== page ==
In the late 19th century in rural Vietnam, 14-year-old May is given away in an arranged marriage and becomes the third wife of a rich man.
|Through its plot, The Third Wife tells stories of Vietnamese women living in a society of polygamy and masculinity. — Photo courtesy of Mayfair Pictures|
Through the film The Third Wife, May tells the stories of Vietnamese women living in a society of polygamy and masculinity.
The film premiered in Hanoi on Saturday after achieving various awards at international film festivals such as the NETPAC award at the Toronto International Film Festival 2018, the Best Art Film Project prize at the Autumn Meeting Forum for independent film producers, and other awards of the Hong Kong-Asia Film Financing Forum, the 24th Kolkata International Film Festival, and the 66th San Sebastian International Film Festival.
Director Nguyen Phuong Anh, who goes by Ash Mayfair, said the plot was inspired by the history of her family. Both her great-grandmother and grandmother entered into arranged marriages at a young age.
“It is a coming-of-age story, a tale of love and self-discovery in a time when women were rarely given a voice,” Mayfair said.
“The themes of women’s sexuality, the growth from childhood to adulthood and the individual’s struggle within a conservative patriarchal society have always fascinated me,” she said.
“I grew up in Vietnam, a society that held traditions, history, and community to be more valuable than personal independence. The heroine of this story embarks on a journey where her identity must assume many roles, that of a child, a woman, a wife, a lover, and eventually a mother."
In the film, May learns she can gain status and security if she gives birth to a male. However, the arrival of her child, a baby girl, makes a struggle imminent.
As May observes the unfolding tragedy of forbidden love, she must make a choice, to either carry on in silence and safety, or forge a way towards personal freedom.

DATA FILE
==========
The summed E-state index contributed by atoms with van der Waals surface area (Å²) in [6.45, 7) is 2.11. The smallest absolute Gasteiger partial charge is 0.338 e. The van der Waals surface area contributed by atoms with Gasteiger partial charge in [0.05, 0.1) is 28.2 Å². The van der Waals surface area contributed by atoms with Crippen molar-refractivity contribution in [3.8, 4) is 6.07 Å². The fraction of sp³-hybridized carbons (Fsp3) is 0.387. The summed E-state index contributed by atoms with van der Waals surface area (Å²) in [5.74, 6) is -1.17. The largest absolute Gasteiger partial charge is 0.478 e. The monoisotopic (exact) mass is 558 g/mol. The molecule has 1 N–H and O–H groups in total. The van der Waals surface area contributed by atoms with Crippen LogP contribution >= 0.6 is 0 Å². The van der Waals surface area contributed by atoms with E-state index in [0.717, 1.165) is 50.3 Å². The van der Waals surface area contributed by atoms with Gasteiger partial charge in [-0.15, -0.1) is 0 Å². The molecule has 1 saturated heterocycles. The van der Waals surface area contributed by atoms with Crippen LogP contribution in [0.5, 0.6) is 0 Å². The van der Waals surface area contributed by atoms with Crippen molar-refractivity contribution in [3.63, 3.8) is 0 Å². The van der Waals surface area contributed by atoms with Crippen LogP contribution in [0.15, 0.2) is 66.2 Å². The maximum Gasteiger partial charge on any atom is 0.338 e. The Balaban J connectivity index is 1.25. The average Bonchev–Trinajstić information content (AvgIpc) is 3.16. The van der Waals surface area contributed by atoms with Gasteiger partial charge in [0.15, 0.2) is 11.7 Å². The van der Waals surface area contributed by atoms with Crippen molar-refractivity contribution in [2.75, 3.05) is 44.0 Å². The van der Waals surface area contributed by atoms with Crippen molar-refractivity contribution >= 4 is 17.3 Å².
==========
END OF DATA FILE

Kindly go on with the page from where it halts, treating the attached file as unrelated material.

Mayfair made the film with the belief that the story should be told because the themes explored and the lives unfolded carry universal significance.
“The struggle between an individual’s desires and the duty owed to one’s family affects people of every class, race and gender. Girls and women everywhere still suffer from a lack of education and professional opportunities, even in modern, developed societies,” she said.
“This film has moments that are blunt, uncomfortable, harrowing and painful. However, I hope that it will also be forgiving, generous, humorous, loving and sensual, much like the many lives I have had the privilege to witness.”
The crew tried to make the film as authentic as possible in terms of historical detail, using real locations untouched by modern development, forcing them to hike to remote mountainous regions.
“So much of what was discovered in these natural environments, such as the growth and harvest of silk worms, the different birdsongs, the fog and mist caused by changing weather, became prominent visual themes in the film,” said Mayfair.
The search for an actress who could play the titular role also took nearly eight months and more than 900 girls in middle and high schools auditioned for the part, which was played by Nguyen Phuong Tra My.
“My wish is that the film will be the first of many stories about humanity and its complex beauty that I will get to tell and that the movie will take on a life of its own to touch and inspire other artists to do the same, including young girls who may want to share their own stories in the future,” said Mayfair.
The film also stars Vietnamese-born French actress Tran Nu Yen Khe, People’s Artist Nguyen Nhu Quynh, Mai Cat Vi (who starred in recent action blockbuster Furie), and Meritorious Artist Bui Trung Anh.